The Fuse

Iraqi Oil After the May Elections

July 31, 2018

Guest Post by Matthew M. Reed | @matthewmreed

Matthew Reed is Vice President of Foreign Reports, Inc. and a non-resident fellow at New America and the Payne Institute at the Colorado School of Mines.

Two months after Iraq’s parliamentary elections, the dust has hardly settled, and questions linger over how the results will impact the oil sector. On May 12, Iraqis went to the polls for the first time since ISIS took over roughly one-third of the country in mid-2014. Prime Minister Haider al-Abadi had hoped to turn his signature achievements into a strong showing and a second term. Having defeated ISIS, thwarted Kurdish aspirations for independence, kick-started relations with Saudi Arabia, and dispensed somewhat with the sectarian baggage of his predecessor, Abadi’s chances looked good. But the results were shocking.

Ahead of him, in first place with 54 seats, came a joint list led by the cleric Muqtada al-Sadr, once a sworn enemy of the U.S. who rebranded himself as a nationalist and anti-corruption crusader after the occupation. A coalition of militia personalities led by Hadi Amiri, a pro-Iranian fighter and former minister of transportation, came in second with 47 seats. The prime minister’s coalition came in third with just 42 seats.

Sadr and Amiri are not natural partners. Ultimately, they may or may not form a government together. But the rise of their respective factions points to a potential reset of the political scene and possibly Iraq’s oil and foreign policies.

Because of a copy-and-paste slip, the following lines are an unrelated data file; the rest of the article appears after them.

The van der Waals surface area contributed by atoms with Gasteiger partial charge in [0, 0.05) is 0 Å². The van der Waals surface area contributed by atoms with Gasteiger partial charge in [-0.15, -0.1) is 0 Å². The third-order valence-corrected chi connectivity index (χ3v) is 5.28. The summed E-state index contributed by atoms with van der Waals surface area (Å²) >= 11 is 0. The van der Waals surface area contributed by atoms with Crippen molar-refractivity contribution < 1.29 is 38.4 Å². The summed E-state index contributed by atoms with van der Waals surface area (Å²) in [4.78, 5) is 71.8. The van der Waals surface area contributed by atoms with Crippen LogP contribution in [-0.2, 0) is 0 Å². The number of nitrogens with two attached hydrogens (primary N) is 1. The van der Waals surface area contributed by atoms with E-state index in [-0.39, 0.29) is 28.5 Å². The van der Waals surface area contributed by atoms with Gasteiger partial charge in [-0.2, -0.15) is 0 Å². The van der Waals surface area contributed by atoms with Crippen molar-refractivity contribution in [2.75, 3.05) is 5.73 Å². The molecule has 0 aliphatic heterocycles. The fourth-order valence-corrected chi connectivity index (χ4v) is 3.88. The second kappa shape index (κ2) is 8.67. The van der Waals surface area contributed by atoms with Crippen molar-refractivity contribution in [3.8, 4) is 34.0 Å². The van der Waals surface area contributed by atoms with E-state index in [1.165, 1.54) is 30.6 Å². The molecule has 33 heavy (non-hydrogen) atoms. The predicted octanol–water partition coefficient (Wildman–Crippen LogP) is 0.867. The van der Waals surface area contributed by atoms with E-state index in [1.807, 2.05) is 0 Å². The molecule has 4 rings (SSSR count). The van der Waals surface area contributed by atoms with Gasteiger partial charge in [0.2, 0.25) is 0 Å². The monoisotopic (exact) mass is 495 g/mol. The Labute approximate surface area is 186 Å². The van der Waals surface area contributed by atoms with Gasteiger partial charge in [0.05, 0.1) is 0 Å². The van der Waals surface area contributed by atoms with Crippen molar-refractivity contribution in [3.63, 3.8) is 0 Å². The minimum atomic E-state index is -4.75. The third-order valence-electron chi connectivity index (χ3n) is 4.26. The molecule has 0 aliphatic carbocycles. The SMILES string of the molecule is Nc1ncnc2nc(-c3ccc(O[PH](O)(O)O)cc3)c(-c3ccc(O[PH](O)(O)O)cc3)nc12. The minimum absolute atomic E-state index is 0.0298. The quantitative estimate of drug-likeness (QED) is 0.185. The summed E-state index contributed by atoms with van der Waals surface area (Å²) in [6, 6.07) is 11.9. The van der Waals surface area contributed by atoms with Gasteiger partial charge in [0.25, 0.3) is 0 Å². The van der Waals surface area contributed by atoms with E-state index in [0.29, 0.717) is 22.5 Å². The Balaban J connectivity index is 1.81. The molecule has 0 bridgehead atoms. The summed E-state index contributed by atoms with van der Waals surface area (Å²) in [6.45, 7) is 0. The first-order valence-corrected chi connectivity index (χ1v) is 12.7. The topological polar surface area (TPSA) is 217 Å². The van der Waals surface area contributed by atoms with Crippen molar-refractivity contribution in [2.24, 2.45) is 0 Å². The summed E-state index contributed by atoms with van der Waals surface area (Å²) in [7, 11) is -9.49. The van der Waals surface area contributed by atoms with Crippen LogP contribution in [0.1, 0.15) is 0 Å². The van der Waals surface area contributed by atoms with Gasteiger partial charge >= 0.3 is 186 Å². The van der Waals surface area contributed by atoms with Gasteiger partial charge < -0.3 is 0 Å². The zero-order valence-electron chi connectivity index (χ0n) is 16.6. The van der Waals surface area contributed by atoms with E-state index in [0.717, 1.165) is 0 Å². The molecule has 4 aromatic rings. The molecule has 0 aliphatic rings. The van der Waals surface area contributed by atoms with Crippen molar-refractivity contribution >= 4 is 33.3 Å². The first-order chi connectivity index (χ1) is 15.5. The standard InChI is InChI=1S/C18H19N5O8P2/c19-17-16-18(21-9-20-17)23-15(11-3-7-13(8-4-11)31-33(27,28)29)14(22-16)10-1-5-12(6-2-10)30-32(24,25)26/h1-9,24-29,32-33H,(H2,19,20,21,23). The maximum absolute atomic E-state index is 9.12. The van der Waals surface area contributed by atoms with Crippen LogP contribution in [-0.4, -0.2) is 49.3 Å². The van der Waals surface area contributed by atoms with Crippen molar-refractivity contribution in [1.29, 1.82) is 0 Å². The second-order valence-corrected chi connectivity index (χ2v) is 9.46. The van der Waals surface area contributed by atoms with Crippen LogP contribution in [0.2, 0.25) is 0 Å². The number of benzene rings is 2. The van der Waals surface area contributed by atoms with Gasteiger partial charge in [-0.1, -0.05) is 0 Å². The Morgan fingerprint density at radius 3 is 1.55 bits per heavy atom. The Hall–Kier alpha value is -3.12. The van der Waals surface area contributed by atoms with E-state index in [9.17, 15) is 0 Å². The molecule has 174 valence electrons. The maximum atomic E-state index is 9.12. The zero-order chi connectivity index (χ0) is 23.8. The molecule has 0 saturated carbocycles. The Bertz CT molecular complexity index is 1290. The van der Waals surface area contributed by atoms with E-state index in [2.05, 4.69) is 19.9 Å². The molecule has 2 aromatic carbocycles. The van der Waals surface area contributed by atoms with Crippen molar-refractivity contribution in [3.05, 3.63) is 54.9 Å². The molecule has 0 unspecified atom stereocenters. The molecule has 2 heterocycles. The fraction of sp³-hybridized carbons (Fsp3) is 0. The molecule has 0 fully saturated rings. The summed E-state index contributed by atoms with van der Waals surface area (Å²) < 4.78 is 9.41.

The most urgent task of the outgoing government, led by Prime Minister Abadi, and any new government that replaces it, will be to address massive protests in Iraq’s oil-rich south. This month’s deadly protests were spawned by the government’s chronic failure to provide basic services like water and electricity; they boiled over because of a terrible heatwave; and in recent weeks they have disrupted operations at key oil fields, plus several other cities. Crude volumes remain steady but workers have been withdrawn and security forces are being deployed in greater numbers. Yet there are no quick fixes—excluding a change in weather. The top vote-getter in May, Sadr, now says that the government formation process should be put on hold until demands are satisfied, though this looks like a cynical ploy to avoid blame.

Sadr and Amiri are not natural partners. Ultimately, they may or may not form a government together. But the rise of their respective factions points to a potential reset of the political scene and possibly Iraq’s oil and foreign policies.

Protests aside, the oil sector could see renewed scrutiny from members of parliament and new ministers who want to leave their mark. It remains to be seen whether Sadr’s coalition will act on its anti-corruption agenda. But some Sadrists say they want to revisit oil contract terms and launch corruption probes. Such efforts could slow down future investment. Over the last decade, Iraq’s production capacity has doubled from just 2.4 million b/d in 2008 to 4.8 million b/d today. Achieving 5 million b/d may depend on how realistic the next government is.

Iraq’s near-term oil outlook also depends on whether or not Baghdad and Erbil can be reconciled soon. The Kurds began exporting oil independently through Turkey in early 2013. In June 2014, after federal forces retreated in the face of ISIS, the Kurds took over administration of Kirkuk and its oil fields, which were previously operated by Baghdad. They then connected those fields to a Kurdish pipeline network and began exporting additional—previously federal—volumes in November of that year. Deals came and went. Protests from Baghdad waxed and waned, but the central government had limited leverage and higher priorities. However, by 2017, ISIS was on the ropes and federal forces had started to reassert their authority in north, which left them on the doorstep of the Kurdistan Regional Government.